Alex Piperno on his debut feature

22 April 2020

Filmmaker Alex Piperno on his Hubert Bals Fund-supported debut feature

Filmmaker Alex Piperno on his Hubert Bals Fund-supported debut feature Chico ventana también quisiera un submarino (Window Boy Would Also Like to Have a Submarine). 

The strikingly long title of Uruguayan-born Alex Piperno’s feature debut is both a hint at the dreamlike journey the film will take you on and a sign that trying to understand it completely will be a fruitless task. Set between three far removed and seemingly unconnected locations, and with just a small number of equally detached characters, the film is an intriguing mix of landscapes and perspectives. The Tagesspiegel Readers' Award at this year’s Berlinale Film Festival shows the film’s enticing allure to some of its first audiences, surely due to the unique way it weaves together these mesmerising elements.

The rural landscape of the Philippines is one of three cryptic locations. A concrete hut that looks over the jungle is linked by a magical portal to a cruise ship moving along the Patagonian coast, with another gateway in the ship’s depths that connects to a woman’s apartment in Montevideo, the Uruguayan capital. The film’s protagonist of few words, Window Boy, is as puzzled as the audience as he creeps intuitively between these polar worlds. Piperno explains:

“If it were true that the ship would connect to Uruguay, the radicalisation of the concept was going to the other side of the world – that was China in the first moment, but it was very complicated figuring out how to co-produce with China. We decided to work with the Philippines. That was how these places appeared. I wanted to have different landscapes: Uruguay is in the city, the ship is in the sea, and the Philippines is in the jungle or the paddy fields.”

Hubert Bals was the reason for quitting my job editing TV and starting developing the script so it was a great help to trigger the project, and to say “OK, I will do this film.”
— Alex Piperno on getting the project moving

Fantastical encounters, the film’s central theme, were equally vital for securing funding for the film. As a first-time feature filmmaker with an abstract project, securing funding was not an easy task. In 2011, Piperno screened his debut short at Cannes Critics Week, and a year later was awarded a development grant by the Hubert Bals Fund of the International Film Festival Rotterdam. This was vital in getting the project moving.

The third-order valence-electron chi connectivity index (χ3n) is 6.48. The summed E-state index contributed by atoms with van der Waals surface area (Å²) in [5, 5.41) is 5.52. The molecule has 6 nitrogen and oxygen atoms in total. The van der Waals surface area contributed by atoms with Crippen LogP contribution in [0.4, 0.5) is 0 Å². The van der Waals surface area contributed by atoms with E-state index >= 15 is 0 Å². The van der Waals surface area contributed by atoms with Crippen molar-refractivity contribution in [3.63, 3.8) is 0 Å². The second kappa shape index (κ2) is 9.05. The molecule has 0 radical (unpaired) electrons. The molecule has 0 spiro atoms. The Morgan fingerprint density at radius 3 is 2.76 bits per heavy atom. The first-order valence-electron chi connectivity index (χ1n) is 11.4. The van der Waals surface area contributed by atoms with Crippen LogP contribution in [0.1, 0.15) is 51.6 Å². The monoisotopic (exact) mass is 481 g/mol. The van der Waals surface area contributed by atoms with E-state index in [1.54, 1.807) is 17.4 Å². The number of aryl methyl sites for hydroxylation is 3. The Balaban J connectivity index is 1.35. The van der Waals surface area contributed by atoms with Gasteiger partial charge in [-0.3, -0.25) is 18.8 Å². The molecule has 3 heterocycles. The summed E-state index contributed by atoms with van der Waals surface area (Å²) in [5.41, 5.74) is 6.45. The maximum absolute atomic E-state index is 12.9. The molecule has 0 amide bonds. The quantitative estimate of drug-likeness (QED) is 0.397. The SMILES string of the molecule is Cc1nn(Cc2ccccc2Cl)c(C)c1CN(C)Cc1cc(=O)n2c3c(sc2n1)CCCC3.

“Hubert Bals was the reason for quitting my job editing TV and starting developing the script so it was a great help to trigger the project, and to say “OK, I will do this film.” The fund doesn’t ask for anything in particular, you can do what you want, that was just what we needed.”


When the project was later accepted onto the Hubert Bals Fund + Netherlands Film Fund Co-Production Scheme an international network of viable producers and collaborators was found for the film and its production could become a reality. For Piperno, opening up this network was one of the most vital contributions of HBF to the realisation of the film.

Some might find themselves a little overwhelmed shooting the first scenes of their debut feature at dawn in the Filipino jungle, but not Piperno, who was simply enjoying the reality of embarking on his dream project. “It was not a matter of ‘being ambitious,’ what does that even mean? I just wanted to do this film. It was pulling me for years and years – so then it was like “I am doing this now”.

It’s certainly very tempting to read into the characters who fill these spaces and decipher a deeper political meaning. The bewilderment of the Filipino farmers, the calmness of the Uruguayan woman, the indifference of Window Boy as he peers in at the tourists on board the ship: these are individuals at the ends of the world linked by the absurdity of their daily lives. Could this be a comment on the alienating effects of the global economy? Only if you want it to be, says Piperno:

“I’m more interested in fantastical connections and in real encounters, it has a lot to do with encounters, like Window Boy meeting the Filipino farmer. That’s strange! That’s nice. What happened there?! In Q&As people ask me for the metaphors, the symbolism, but I say that it’s just a film. I don’t like conceptualising, it’s more about the tension between the materials of the film themselves. It’s not about meeting the Other, tolerance etc., I don’t give a shit! For me, it’s not interesting talking about a topic because if you talk about a topic, the film ends in a comment “oh, it’s talking about globalisation” but I am not talking about anything. I’m just following characters who watch and who follow their desires.”




It is this ambiguity that makes the film such an engaging experience. The curiosity of the characters pulls the audience gently through this dense cinematic landscape of jungle and ocean: a hypnotic, captivating journey with an equally fitting ending.

“It’s important to approach the materials with fear and without certainty, not knowing what you are going to do. It may sound romantic but for the arts, I think it’s the only way. In a way, I think the Hubert Bals Fund is successful because it supports films with a lot of risks. I had just made one short film before I received the HBF support, which was only one shot! It was really risky, and I am very grateful for that.”

Written by Fraser White, student of the Erasmus University Rotterdam School of History, Culture and Communication as part of a research internship with the Hubert Bals Fund.

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